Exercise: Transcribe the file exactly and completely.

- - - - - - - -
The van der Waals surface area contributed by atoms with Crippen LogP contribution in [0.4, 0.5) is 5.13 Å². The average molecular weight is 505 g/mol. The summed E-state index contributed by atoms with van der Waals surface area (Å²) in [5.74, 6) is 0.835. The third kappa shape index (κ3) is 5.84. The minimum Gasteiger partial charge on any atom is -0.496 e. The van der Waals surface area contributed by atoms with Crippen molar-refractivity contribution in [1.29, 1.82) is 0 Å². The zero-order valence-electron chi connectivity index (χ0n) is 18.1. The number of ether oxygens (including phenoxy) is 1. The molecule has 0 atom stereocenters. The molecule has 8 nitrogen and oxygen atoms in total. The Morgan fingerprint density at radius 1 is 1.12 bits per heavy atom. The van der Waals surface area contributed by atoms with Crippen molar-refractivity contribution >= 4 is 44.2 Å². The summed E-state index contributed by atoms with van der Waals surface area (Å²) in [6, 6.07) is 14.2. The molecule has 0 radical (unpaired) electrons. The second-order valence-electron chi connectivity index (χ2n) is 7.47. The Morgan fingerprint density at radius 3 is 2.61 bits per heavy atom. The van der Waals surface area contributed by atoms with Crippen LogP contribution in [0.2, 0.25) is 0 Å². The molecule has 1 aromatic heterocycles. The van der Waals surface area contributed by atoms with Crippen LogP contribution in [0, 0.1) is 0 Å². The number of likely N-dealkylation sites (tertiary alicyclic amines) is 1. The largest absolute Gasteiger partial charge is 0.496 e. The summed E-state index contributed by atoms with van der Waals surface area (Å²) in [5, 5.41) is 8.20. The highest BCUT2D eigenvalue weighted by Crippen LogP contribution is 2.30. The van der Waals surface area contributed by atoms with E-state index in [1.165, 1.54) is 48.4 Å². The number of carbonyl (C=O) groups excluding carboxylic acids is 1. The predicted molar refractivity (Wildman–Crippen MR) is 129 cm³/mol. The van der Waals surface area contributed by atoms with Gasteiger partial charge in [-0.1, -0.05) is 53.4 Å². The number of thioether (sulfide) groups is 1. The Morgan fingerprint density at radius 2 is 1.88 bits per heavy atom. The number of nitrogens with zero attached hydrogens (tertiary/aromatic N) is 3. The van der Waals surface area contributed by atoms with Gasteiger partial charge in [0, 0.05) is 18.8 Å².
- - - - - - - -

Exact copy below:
The van der Waals surface area contributed by atoms with Crippen LogP contribution in [0.4, 0.5) is 5.13 Å². The average molecular weight is 505 g/mol. The summed E-state index contributed by atoms with van der Waals surface area (Å²) in [5.74, 6) is 0.835. The third kappa shape index (κ3) is 5.84. The minimum Gasteiger partial charge on any atom is -0.496 e. The van der Waals surface area contributed by atoms with Crippen molar-refractivity contribution in [1.29, 1.82) is 0 Å². The zero-order valence-electron chi connectivity index (χ0n) is 18.1. The number of ether oxygens (including phenoxy) is 1. The molecule has 0 atom stereocenters. The molecule has 8 nitrogen and oxygen atoms in total. The Morgan fingerprint density at radius 1 is 1.12 bits per heavy atom. The van der Waals surface area contributed by atoms with Crippen molar-refractivity contribution >= 4 is 44.2 Å². The summed E-state index contributed by atoms with van der Waals surface area (Å²) in [6, 6.07) is 14.2. The molecule has 0 radical (unpaired) electrons. The second-order valence-electron chi connectivity index (χ2n) is 7.47. The Morgan fingerprint density at radius 3 is 2.61 bits per heavy atom. The van der Waals surface area contributed by atoms with Crippen LogP contribution in [0.2, 0.25) is 0 Å². The molecule has 1 aromatic heterocycles. The van der Waals surface area contributed by atoms with Crippen LogP contribution in [0, 0.1) is 0 Å². The number of likely N-dealkylation sites (tertiary alicyclic amines) is 1. The largest absolute Gasteiger partial charge is 0.496 e. The summed E-state index contributed by atoms with van der Waals surface area (Å²) in [5, 5.41) is 8.20. The highest BCUT2D eigenvalue weighted by Crippen LogP contribution is 2.30. The van der Waals surface area contributed by atoms with E-state index in [1.165, 1.54) is 48.4 Å². The number of carbonyl (C=O) groups excluding carboxylic acids is 1. The predicted molar refractivity (Wildman–Crippen MR) is 129 cm³/mol. The van der Waals surface area contributed by atoms with Gasteiger partial charge in [-0.1, -0.05) is 53.4 Å². The number of thioether (sulfide) groups is 1. The Morgan fingerprint density at radius 2 is 1.88 bits per heavy atom. The number of nitrogens with zero attached hydrogens (tertiary/aromatic N) is 3. The van der Waals surface area contributed by atoms with Gasteiger partial charge in [0, 0.05) is 18.8 Å².